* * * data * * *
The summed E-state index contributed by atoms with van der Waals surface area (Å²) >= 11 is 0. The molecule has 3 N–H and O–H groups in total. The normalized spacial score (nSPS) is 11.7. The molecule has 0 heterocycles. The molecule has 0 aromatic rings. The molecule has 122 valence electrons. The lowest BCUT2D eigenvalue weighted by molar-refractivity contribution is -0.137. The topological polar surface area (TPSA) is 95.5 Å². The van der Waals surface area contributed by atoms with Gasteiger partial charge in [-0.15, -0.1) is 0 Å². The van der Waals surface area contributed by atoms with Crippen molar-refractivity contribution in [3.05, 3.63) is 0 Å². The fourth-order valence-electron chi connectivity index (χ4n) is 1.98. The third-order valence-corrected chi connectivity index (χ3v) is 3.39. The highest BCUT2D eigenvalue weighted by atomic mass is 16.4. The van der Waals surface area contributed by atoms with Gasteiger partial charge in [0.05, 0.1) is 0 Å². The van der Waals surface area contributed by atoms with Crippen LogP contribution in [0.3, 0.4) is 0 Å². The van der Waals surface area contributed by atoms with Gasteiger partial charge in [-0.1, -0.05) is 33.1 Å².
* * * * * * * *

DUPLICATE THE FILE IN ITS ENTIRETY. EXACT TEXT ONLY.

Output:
The summed E-state index contributed by atoms with van der Waals surface area (Å²) >= 11 is 0. The molecule has 3 N–H and O–H groups in total. The normalized spacial score (nSPS) is 11.7. The molecule has 0 heterocycles. The molecule has 0 aromatic rings. The molecule has 122 valence electrons. The lowest BCUT2D eigenvalue weighted by molar-refractivity contribution is -0.137. The topological polar surface area (TPSA) is 95.5 Å². The van der Waals surface area contributed by atoms with Gasteiger partial charge in [-0.15, -0.1) is 0 Å². The van der Waals surface area contributed by atoms with Crippen molar-refractivity contribution in [3.05, 3.63) is 0 Å². The fourth-order valence-electron chi connectivity index (χ4n) is 1.98. The third-order valence-corrected chi connectivity index (χ3v) is 3.39. The highest BCUT2D eigenvalue weighted by atomic mass is 16.4. The van der Waals surface area contributed by atoms with Gasteiger partial charge in [0.05, 0.1) is 0 Å². The van der Waals surface area contributed by atoms with Crippen LogP contribution in [0.3, 0.4) is 0 Å². The van der Waals surface area contributed by atoms with Gasteiger partial charge in [-0.1, -0.05) is 33.1 Å².